First of all let me say this:
saving money is not a poverty issue.
It's a spending smart concept that anyone can embrace.
I have to say, I get my frugality from my dad...it's in my genes.
(I also get my freckles and my green eyes from him)
Long before the economy turned sour I embraced the world of thrift stores and consignment sales.
I don't think of it as buying used stuff,
but rather as purchasing recycled goods to help keep the earth clean,
and save money all at once!
Some people are almost ashamed of shopping frugally, but then again, saving money is not a poverty issue, it's a spending smart concept.
So let's look at 3 ways of shopping smart.
are most often non-profit.
Think of Goodwill or Salvation Army.
You a good deal and help others as well.
The larger stores often get irregulars donated to them from big retail stores such as Target.
I have found new and unwashed clothes with tags still on, indicating the garment has been worn not at all.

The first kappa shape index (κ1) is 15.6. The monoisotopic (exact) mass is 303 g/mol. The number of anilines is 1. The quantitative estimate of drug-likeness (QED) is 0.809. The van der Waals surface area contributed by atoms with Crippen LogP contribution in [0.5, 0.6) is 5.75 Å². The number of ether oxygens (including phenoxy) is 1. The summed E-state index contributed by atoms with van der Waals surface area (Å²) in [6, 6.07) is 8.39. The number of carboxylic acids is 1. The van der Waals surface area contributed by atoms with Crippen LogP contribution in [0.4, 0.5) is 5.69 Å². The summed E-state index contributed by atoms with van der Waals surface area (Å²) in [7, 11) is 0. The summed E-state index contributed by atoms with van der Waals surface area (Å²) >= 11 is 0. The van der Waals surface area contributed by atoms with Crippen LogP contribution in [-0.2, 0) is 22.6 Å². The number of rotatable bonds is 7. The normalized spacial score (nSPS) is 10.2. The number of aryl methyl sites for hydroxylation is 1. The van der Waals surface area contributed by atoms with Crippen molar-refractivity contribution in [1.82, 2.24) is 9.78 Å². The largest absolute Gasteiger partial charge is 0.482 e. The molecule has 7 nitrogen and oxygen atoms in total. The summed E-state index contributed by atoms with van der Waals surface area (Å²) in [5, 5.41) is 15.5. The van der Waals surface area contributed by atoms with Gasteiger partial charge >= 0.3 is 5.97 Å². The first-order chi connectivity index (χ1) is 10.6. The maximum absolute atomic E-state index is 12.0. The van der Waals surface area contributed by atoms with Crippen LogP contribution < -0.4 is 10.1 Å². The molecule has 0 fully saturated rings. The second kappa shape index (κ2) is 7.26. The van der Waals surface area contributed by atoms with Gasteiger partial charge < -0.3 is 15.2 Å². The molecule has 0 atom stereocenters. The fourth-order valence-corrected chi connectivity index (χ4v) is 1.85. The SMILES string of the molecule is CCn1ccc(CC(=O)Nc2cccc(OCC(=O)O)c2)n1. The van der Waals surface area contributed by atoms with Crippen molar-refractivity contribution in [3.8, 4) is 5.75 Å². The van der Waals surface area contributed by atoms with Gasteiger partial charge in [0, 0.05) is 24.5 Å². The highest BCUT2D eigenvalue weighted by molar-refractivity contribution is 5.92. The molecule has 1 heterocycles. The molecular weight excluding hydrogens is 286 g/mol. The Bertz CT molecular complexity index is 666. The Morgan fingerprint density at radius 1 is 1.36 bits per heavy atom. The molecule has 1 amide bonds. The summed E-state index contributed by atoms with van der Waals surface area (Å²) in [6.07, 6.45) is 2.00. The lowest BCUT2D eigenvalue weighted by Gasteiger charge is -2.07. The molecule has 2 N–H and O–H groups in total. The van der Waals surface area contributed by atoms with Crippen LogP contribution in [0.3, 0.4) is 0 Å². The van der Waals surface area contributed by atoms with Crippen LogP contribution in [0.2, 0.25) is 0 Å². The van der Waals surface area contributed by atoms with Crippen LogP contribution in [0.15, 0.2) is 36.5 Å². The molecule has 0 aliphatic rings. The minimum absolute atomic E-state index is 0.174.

Sometime people get gifts they never wear or that are the wrong size and donate them.
I have also recently found several brand new, household items,
donated from a Target that was closed down.
A total worth of over $90, for as little as $22.
carry many household and decorative items as well, perfect for college dorms or temporary fixes when you're cash strapped.
You can find a lot of "trash" at those stores, as well as some awesome deals.
|$12 shopping trip|
Consignment or resale stores
are the best place to shop if you need clothing of a better quality.
Owners are picky about the clothing they take in so most are in very good shape,
but come with a higher price tag.
Consignment stores are also a great place to find clothes for babies and toddlers.
I have bought plenty Stride rite shoes (over the last 4 years) for our girls for about $2 a pair.
Those are nice shoes folks!!
My #1 rule for buying anything second hand:
can it be washed or wiped down with clorox?